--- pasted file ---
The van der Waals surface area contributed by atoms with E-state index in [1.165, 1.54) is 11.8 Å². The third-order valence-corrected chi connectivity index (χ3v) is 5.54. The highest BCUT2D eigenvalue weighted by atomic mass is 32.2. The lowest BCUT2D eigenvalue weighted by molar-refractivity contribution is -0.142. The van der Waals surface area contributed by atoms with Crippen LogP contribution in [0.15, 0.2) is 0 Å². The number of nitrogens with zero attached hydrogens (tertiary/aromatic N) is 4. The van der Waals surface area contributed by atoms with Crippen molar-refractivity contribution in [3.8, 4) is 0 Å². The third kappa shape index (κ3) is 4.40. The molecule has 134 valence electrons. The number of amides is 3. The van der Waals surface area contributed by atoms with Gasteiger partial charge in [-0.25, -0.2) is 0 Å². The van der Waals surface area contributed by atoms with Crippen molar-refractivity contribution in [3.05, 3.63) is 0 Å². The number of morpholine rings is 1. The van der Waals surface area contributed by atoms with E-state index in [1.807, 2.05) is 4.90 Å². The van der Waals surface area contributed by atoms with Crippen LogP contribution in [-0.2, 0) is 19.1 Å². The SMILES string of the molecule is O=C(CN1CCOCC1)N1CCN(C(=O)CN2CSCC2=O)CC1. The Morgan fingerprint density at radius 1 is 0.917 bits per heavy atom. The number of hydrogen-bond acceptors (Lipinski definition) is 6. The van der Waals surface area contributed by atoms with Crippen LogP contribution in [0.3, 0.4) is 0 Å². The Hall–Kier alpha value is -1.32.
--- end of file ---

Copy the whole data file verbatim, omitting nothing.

The van der Waals surface area contributed by atoms with E-state index in [1.165, 1.54) is 11.8 Å². The third-order valence-corrected chi connectivity index (χ3v) is 5.54. The highest BCUT2D eigenvalue weighted by atomic mass is 32.2. The lowest BCUT2D eigenvalue weighted by molar-refractivity contribution is -0.142. The van der Waals surface area contributed by atoms with Crippen LogP contribution in [0.15, 0.2) is 0 Å². The number of nitrogens with zero attached hydrogens (tertiary/aromatic N) is 4. The van der Waals surface area contributed by atoms with Crippen molar-refractivity contribution in [3.8, 4) is 0 Å². The third kappa shape index (κ3) is 4.40. The molecule has 134 valence electrons. The number of amides is 3. The van der Waals surface area contributed by atoms with Gasteiger partial charge in [-0.25, -0.2) is 0 Å². The van der Waals surface area contributed by atoms with Crippen molar-refractivity contribution in [3.05, 3.63) is 0 Å². The number of morpholine rings is 1. The van der Waals surface area contributed by atoms with E-state index in [1.807, 2.05) is 4.90 Å². The van der Waals surface area contributed by atoms with Crippen LogP contribution in [-0.2, 0) is 19.1 Å². The SMILES string of the molecule is O=C(CN1CCOCC1)N1CCN(C(=O)CN2CSCC2=O)CC1. The Morgan fingerprint density at radius 1 is 0.917 bits per heavy atom. The number of hydrogen-bond acceptors (Lipinski definition) is 6. The van der Waals surface area contributed by atoms with Crippen LogP contribution in [0.3, 0.4) is 0 Å². The Hall–Kier alpha value is -1.32.